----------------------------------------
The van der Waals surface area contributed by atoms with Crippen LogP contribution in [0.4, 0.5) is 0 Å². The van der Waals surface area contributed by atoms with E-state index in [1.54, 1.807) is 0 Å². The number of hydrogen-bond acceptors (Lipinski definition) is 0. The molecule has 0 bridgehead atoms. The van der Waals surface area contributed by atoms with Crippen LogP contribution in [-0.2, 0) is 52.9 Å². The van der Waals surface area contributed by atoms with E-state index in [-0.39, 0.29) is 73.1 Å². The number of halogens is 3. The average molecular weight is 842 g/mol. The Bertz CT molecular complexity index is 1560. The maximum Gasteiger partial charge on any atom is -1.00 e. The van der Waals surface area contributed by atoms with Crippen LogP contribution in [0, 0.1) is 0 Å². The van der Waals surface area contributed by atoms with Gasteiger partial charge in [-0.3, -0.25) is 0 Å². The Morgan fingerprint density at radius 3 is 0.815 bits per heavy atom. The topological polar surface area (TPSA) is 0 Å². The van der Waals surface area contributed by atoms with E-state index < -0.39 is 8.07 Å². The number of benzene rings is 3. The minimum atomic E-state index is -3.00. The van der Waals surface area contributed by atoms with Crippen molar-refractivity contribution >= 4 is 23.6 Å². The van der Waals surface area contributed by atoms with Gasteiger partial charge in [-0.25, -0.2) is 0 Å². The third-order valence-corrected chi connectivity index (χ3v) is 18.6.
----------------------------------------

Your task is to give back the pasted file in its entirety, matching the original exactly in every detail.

The van der Waals surface area contributed by atoms with Crippen LogP contribution in [0.4, 0.5) is 0 Å². The van der Waals surface area contributed by atoms with E-state index in [1.54, 1.807) is 0 Å². The number of hydrogen-bond acceptors (Lipinski definition) is 0. The molecule has 0 bridgehead atoms. The van der Waals surface area contributed by atoms with Crippen LogP contribution in [-0.2, 0) is 52.9 Å². The van der Waals surface area contributed by atoms with E-state index in [-0.39, 0.29) is 73.1 Å². The number of halogens is 3. The average molecular weight is 842 g/mol. The Bertz CT molecular complexity index is 1560. The maximum Gasteiger partial charge on any atom is -1.00 e. The van der Waals surface area contributed by atoms with Crippen LogP contribution in [0, 0.1) is 0 Å². The van der Waals surface area contributed by atoms with Gasteiger partial charge in [-0.3, -0.25) is 0 Å². The Morgan fingerprint density at radius 3 is 0.815 bits per heavy atom. The topological polar surface area (TPSA) is 0 Å². The van der Waals surface area contributed by atoms with E-state index < -0.39 is 8.07 Å². The number of benzene rings is 3. The minimum atomic E-state index is -3.00. The van der Waals surface area contributed by atoms with Crippen molar-refractivity contribution >= 4 is 23.6 Å². The van der Waals surface area contributed by atoms with Gasteiger partial charge in [-0.25, -0.2) is 0 Å². The third-order valence-corrected chi connectivity index (χ3v) is 18.6.